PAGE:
"If your captain had such a efficient scan he would be aware of this and;

1. Would make ATC aware of this fact, request extra track miles, an orbit etc...

2. Not accept track shortening which leads to an unstable approach"

Most of the time what you say is carried out, no problem. What Framer means is that sometimes things just don't come together, for whatever reason, and then the correct action is to go-around.
Saying that the captains scan rate has a bearing on any of this is a long stretch of the bow. I'd go so ar as to say it's a bit silly really.
CJAM......ps, sometimes I make up my IF time which might explain why I had to go-around last week when someone decided to request an airways clearance on tower frequency with many ums and arrs to fill the pauses. If only I had scanned my way out of that one ha ha.
cjam is offline  
Old 22nd Dec 2008, 04:08
  #56 (permalink)  
 
Join Date: Mar 2000
Location: Australia
Posts: 810
Instrument flying scan rate and situational awareness are two entirely different things.
*Lancer* is offline  
Old 31st Jan 2009, 02:11
  #57 (permalink)  
Thread Starter
 
Join Date: Jan 2008
Location: Australia
Age: 31
Posts: 9
Thanks for all your input guys. I finally found the references for my question. "CAR 157 and CAO 40.0 - 2.7".

Cheers
tomyangyang is offline  
Old 31st Jan 2009, 05:50
  #58 (permalink)  
 
Join Date: Jun 2007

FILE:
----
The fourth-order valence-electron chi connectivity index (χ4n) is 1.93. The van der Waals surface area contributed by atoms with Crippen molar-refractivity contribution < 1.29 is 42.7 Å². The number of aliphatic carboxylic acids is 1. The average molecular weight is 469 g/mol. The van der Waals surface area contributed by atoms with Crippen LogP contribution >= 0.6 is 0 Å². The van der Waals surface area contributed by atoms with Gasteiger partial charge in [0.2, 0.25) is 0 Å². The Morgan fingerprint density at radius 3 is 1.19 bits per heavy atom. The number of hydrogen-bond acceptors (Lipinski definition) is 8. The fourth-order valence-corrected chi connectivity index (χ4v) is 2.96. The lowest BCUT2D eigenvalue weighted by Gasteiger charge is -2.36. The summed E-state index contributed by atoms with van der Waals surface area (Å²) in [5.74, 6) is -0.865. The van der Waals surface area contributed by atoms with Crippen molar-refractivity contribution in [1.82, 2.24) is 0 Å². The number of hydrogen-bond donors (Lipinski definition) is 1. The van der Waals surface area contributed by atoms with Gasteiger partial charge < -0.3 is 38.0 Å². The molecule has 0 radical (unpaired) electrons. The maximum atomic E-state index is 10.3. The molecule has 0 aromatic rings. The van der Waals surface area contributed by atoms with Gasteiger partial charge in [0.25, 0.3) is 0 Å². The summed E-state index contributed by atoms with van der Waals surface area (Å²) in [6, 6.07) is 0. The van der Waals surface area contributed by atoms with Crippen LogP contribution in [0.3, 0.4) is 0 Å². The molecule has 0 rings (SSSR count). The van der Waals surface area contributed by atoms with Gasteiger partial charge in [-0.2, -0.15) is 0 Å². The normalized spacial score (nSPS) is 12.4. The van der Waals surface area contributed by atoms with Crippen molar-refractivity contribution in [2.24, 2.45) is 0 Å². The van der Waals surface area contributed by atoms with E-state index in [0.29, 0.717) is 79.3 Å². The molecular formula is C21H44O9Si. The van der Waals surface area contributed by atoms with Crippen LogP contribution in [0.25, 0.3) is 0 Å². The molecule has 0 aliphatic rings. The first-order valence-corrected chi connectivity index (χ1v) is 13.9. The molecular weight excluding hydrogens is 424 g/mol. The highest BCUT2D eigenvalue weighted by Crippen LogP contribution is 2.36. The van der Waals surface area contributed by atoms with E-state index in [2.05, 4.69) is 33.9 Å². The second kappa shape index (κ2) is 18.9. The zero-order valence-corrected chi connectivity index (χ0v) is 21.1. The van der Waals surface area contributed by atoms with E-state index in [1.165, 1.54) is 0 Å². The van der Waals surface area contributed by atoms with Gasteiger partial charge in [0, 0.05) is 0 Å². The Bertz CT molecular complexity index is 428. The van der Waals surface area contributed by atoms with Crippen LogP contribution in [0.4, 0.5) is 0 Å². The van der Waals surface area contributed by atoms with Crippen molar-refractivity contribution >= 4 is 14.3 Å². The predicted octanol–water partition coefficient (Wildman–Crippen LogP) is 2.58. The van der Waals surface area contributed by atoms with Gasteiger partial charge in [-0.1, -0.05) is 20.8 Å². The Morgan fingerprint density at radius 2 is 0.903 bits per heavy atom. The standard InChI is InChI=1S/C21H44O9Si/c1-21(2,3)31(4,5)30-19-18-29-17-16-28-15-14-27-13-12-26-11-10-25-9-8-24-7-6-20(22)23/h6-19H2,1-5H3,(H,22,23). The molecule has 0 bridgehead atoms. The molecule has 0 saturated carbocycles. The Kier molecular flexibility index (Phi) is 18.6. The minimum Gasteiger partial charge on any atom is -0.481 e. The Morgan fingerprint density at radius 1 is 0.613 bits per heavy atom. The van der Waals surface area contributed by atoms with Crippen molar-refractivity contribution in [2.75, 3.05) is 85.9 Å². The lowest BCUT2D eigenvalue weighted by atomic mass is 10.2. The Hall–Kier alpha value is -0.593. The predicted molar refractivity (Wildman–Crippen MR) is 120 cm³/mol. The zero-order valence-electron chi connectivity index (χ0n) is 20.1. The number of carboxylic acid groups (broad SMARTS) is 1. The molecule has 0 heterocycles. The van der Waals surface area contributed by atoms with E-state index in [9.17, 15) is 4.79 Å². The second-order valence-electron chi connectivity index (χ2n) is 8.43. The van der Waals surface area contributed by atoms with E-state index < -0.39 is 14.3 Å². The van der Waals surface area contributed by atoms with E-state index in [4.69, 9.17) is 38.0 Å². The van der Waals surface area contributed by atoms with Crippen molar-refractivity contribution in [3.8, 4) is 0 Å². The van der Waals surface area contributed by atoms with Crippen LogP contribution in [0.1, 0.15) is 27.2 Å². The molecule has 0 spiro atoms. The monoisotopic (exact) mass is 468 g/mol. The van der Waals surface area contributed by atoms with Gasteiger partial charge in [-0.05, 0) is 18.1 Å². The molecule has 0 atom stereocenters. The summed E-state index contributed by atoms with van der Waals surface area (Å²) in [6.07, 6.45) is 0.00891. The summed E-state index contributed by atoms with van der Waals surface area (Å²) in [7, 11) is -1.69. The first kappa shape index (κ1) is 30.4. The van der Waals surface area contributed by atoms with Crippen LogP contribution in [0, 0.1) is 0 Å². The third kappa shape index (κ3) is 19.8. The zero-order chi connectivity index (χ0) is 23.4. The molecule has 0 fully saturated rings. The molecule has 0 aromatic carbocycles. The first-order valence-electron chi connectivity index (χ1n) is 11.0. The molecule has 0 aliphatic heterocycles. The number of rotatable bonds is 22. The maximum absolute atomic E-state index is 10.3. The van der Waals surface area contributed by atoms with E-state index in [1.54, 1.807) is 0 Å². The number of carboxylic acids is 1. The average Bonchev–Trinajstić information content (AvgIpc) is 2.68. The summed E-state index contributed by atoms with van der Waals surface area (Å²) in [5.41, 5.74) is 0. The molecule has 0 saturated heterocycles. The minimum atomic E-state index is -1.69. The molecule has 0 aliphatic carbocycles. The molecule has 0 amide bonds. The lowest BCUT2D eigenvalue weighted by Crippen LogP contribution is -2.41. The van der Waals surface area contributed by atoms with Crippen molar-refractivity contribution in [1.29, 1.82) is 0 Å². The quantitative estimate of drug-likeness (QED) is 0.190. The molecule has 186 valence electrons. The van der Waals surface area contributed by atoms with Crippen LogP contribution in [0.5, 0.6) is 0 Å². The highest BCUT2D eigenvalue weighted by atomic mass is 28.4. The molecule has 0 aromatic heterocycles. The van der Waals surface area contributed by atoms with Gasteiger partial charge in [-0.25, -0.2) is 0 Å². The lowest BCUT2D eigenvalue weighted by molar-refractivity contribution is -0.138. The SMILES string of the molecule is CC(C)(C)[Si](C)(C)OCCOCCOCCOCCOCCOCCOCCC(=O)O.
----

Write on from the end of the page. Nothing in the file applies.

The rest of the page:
Location: I'm right behind you!!!
Posts: 470
Just to clarify for anyone reading the thread, in order for you to be logging ICUS, both pilots MUST be employed by a company, operating under the company AOC, with the company dictating who is PIC and who is ICUS. There are a couple other rules as well, but the main point is that you CANNOT just fly ICUS with a classmate.

Although one that I'm interested in knowing, can one fly ICUS on a ME IFR flight (commercial flight, say a charter) if they hold a MECIR but are not IF recent (3hrs etc)? PIC is current on everything.
Cap'n Arrr is offline  
Old 11th Feb 2009, 02:08
  #59 (permalink)  
 
Join Date: Feb 2009
Location: California
Posts: 1
question

1. I am currently in the US flying a BE 200 and I was wondering under CASA regs if time is logged as dual recieved and given can it be logged as PIC by both if the captain is an instuctor or would it be UCIS for the right seat only. Both of them are Multi Enigine Rated and endorsed. Here in the US if you are both rated in the A/C and endorsed I.E. High Altitude and one of you is an instructor you can both log PIC if it is also logged as dual given and recieved

2. As well as if there are two pilots flying taking turns under the hood while the other is acting as saftey pilot can they both log PIC?

The reason why I ask I will be flying in Australia and I am trying to make my log books understandable by both FAA and CASA from training to present day
cjsurfer is offline  
Old 11th Feb 2009, 13:47
  #60 (permalink)  
 
Join Date: Aug 2007
Location: Perth
Posts: 20
Keep looking out

Remember CAR163A -
163A Responsibility of flight crew to see and avoid aircraft
When weather conditions permit, the flight crew of an aircraft must,
regardless of whether an operation is conducted under the Instrument
Flight Rules or the Visual Flight Rules, maintain vigilance so as to
see, and avoid, other aircraft.
Hornet306 is offline  

Posting Rules
You may not post new threads
You may not post replies
You may not post attachments
You may not edit your posts

BB code is On
Smilies are On
[IMG] code is On
HTML code is Off
Trackbacks are Off
Pingbacks are Off
Refbacks are Off


Thread Tools
Search this Thread

Contact Us - Archive - Advertising - Cookie Policy - Privacy Statement - Terms of Service - Do Not Sell My Personal Information

Copyright 2018 MH Sub I, LLC dba Internet Brands. All rights reserved. Use of this site indicates your consent to the Terms of Use.